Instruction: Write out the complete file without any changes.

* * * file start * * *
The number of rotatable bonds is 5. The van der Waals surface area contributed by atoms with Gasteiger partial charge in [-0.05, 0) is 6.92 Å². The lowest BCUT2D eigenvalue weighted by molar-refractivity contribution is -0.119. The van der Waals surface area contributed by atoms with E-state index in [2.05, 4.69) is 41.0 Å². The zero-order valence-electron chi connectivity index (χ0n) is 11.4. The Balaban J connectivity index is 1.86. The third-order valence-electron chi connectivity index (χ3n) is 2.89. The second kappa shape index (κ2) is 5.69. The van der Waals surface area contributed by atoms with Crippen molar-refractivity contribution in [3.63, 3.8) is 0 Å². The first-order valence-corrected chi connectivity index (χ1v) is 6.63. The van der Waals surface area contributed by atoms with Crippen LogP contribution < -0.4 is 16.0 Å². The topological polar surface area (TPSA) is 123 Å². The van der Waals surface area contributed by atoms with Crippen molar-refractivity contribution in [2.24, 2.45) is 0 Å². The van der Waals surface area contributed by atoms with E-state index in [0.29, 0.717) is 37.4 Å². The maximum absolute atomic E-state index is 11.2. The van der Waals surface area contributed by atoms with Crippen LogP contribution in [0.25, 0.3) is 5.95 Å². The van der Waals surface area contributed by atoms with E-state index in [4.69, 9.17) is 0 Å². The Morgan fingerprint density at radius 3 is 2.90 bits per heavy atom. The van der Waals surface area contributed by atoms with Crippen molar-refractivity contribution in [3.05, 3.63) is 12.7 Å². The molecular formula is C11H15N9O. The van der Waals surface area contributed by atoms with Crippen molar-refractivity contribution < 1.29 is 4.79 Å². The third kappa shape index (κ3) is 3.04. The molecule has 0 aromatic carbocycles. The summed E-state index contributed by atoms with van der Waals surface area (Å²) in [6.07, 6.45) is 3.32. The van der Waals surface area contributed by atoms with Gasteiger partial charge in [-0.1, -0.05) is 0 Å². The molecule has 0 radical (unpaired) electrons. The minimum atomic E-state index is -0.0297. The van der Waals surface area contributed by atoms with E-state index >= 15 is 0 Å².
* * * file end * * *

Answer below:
The number of rotatable bonds is 5. The van der Waals surface area contributed by atoms with Gasteiger partial charge in [-0.05, 0) is 6.92 Å². The lowest BCUT2D eigenvalue weighted by molar-refractivity contribution is -0.119. The van der Waals surface area contributed by atoms with E-state index in [2.05, 4.69) is 41.0 Å². The zero-order valence-electron chi connectivity index (χ0n) is 11.4. The Balaban J connectivity index is 1.86. The third-order valence-electron chi connectivity index (χ3n) is 2.89. The second kappa shape index (κ2) is 5.69. The van der Waals surface area contributed by atoms with Crippen molar-refractivity contribution in [3.63, 3.8) is 0 Å². The first-order valence-corrected chi connectivity index (χ1v) is 6.63. The van der Waals surface area contributed by atoms with Crippen LogP contribution < -0.4 is 16.0 Å². The topological polar surface area (TPSA) is 123 Å². The van der Waals surface area contributed by atoms with Crippen molar-refractivity contribution in [2.24, 2.45) is 0 Å². The van der Waals surface area contributed by atoms with E-state index in [0.29, 0.717) is 37.4 Å². The maximum absolute atomic E-state index is 11.2. The van der Waals surface area contributed by atoms with Crippen LogP contribution in [0.25, 0.3) is 5.95 Å². The van der Waals surface area contributed by atoms with E-state index in [4.69, 9.17) is 0 Å². The Morgan fingerprint density at radius 3 is 2.90 bits per heavy atom. The van der Waals surface area contributed by atoms with Crippen molar-refractivity contribution in [3.05, 3.63) is 12.7 Å². The molecular formula is C11H15N9O. The van der Waals surface area contributed by atoms with Crippen molar-refractivity contribution < 1.29 is 4.79 Å². The third kappa shape index (κ3) is 3.04. The molecule has 0 aromatic carbocycles. The summed E-state index contributed by atoms with van der Waals surface area (Å²) in [6.07, 6.45) is 3.32. The van der Waals surface area contributed by atoms with Gasteiger partial charge in [-0.1, -0.05) is 0 Å². The molecule has 0 radical (unpaired) electrons. The minimum atomic E-state index is -0.0297. The van der Waals surface area contributed by atoms with E-state index >= 15 is 0 Å².